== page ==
All Ohio’s Counties Coded Red Now Requires Masks

Written By: Ishton W. Morton – July 8th, 2020

Ohio Governor Mike DeWine continued Implementing reopening State of Ohio

For the past several weeks I have been inundated with securing material and sitting behind my sewing machine making face masks. Most of which I have donated.

However, on Tuesday July 7th, 2020 Ohio Governor Mike DeWine announced a new mandate detailing a new order from the Ohio Department of Health for the wearing of face masks to be effective at 6:00 P.M. Wednesday night July 8th, 2020.

Accordingly, this order will require seven counties in the state to wear masks and shall include Hamilton, Butler, Montgomery, Franklin, Huron, Cuyahoga and Trumbull.

According to DeWine, it is deem necessary for individuals in these counties to wear a mask in any indoor location that is not a residence, or when they are outdoors and unable to maintain a distance of 6 feet or more.

Also, the masks shall be required when utilizing public transportation.

Seemingly, the governor’s order is not applicable to children under the age of 10 old and any other minor who cannot safely wear a mask or face covering. Face masks for children can be problematic. Predicated on my experiences of making these masks, I’ve had to construct a smaller version of the adult masks for children which may vary by the age of the child.

Moreover, there seems to be other limitations to the Governor’s Order. Apparently, the governor had this to say; “The order reflects the mask guidance that has existed for employees and businesses under their health and safety guidelines, which does not require a person to wear a mask if their physician advises against it, if wearing a mask is prohibited by federal regulation, if communicating with the hearing impaired, when alone in your office or personal workspace and other similar measures.”

The Governor added, anyone guilty of violating the mask mandate could be cited with a misdemeanor, and the mandate will be enforced by local authorities.

Subsequently, the order shall stay in effect as long as these counties are in a red level or if they increase to the Purple Alert Level 4.

Accordingly, if the counties drop to an Orange Level 2, the mask requirement will also be drop.

Furthermore, at the same time, state officials has unveiled a new color-coded warning system for the state of Ohio last week, made to show county-by-county hot spots as the corona virus continues to spread across the state.

Reportedly, the new system or model is consisting of yellow, orange, red and purple. This system or model is designed to show prominence of the virus in each county, making it easier to implement additional closures or measures on a county-by-county basis.

Accordingly, a red county shall be classified as a Level 3 Alert, the second highest in Ohio. Red counties shall be classified as very high for exposure and spread of corona virus. Ohioans should limit their activities as much as possible in these counties.

Via the Ohio Department of Health

Additionally, Red counties have triggered four or five of the seven indicators for the designation. Those indicators are as follows:

  1. NEW CASES PER CAPITA: When the data show that a county has had an average of 50 cases per 100,000 people over a two week period that triggers a flag for an increasing case rate. Using this data means we are taking into account the population of a county when monitoring case increases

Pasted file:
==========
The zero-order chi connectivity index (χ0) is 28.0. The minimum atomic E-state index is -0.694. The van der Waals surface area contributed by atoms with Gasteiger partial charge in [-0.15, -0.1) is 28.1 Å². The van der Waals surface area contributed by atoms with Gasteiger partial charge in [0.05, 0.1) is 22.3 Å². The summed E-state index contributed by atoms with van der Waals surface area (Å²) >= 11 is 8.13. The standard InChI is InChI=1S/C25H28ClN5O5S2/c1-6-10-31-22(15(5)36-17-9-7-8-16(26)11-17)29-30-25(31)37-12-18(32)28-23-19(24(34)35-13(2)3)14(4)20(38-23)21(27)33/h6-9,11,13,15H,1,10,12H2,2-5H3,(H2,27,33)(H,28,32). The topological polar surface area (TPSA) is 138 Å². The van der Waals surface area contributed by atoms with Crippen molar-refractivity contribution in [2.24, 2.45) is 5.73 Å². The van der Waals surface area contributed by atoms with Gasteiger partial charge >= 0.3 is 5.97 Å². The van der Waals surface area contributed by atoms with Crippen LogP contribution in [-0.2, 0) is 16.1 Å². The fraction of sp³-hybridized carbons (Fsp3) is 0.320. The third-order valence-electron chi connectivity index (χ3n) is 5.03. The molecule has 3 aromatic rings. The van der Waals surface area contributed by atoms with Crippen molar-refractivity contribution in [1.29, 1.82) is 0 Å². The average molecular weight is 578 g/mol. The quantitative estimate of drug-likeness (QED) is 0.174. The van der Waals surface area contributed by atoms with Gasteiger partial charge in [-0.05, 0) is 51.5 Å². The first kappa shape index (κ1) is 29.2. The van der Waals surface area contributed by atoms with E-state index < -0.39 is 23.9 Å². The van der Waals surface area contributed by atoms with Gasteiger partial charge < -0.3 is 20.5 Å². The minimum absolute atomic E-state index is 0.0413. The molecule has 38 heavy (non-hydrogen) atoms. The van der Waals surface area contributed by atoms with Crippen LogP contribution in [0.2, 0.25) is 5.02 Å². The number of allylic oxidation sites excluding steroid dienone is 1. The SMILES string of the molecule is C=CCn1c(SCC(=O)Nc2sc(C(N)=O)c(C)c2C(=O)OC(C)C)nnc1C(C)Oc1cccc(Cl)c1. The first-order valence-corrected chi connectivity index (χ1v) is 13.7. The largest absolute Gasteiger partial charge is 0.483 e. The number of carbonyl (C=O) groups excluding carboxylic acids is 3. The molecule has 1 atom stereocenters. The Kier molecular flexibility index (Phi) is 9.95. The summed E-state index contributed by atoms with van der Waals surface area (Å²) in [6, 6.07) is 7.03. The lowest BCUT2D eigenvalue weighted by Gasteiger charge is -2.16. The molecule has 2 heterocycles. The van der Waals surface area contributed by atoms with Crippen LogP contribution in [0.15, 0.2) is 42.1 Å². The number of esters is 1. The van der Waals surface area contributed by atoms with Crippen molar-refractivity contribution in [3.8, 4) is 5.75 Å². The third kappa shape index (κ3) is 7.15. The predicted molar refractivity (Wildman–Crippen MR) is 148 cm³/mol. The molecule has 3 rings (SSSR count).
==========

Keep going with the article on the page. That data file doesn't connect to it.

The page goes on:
2. SUSTAINED INCREASE IN NEW CASES: If the number of new cases in a county continually increases, that’s another indicator of virus spread. A county will be flagged for meeting this indicator if the data show at least a five-day period of sustained new case growth.
  3. PROPORTION OF CASES NOT CONGREGATE CASES:Data showing more than 50% of new cases originating from non-congregate settings during at least one of the past three weeks will trigger a flag on this indicator.
  4. SUSTAINED INCREASE IN ER VISITS: ER data will show us the trend in the number of people who visit an emergency department with COVID-19 symptoms or a COVID diagnosis as a result of the visit. A county is flagged when there is an increase in such ER visits over a five-day period.
  5. SUSTAINED INCREASE IN OUTPATIENT VISITS:This data set looks at the number of people visiting outpatient settings, including tele-health appointments, with suspected or confirmed COVID-19 symptoms. A county is flagged when there is an increase over a five-day period.
  6. SUSTAINED INCREASE IN NEW COVID-19 HOSPITAL ADMISSIONS: When the numbers show at least a five-day period of sustained growth in the number of county residents with COVID-19 who are admitted to a hospital, the county will be flagged for meeting this indicator.
  7. ICU BED OCCUPANCY:This indicator looks at regional data for both COVID-19 and non-COVID use of ICU beds. A county is flagged for this indicator when the regional ICU occupancy goes above 80% for at least three of the last seven days.

Ironically, on Tuesday Ohio reported 948 cases pushing its total number of probable and reported cases statewide to 58,904. Also, the state has reported 134 hospitalizations.

Author: Ishton W. Morton

Formerly, Ishton W. Morton is an educator and promoter for community advocacy which includes creating programs and services, developing partnerships, and changing public policies, laws, and practices to improve the lifestyle of all people I’m still having an overwhelming desire to provide an Outreach Continuing Education process through this media.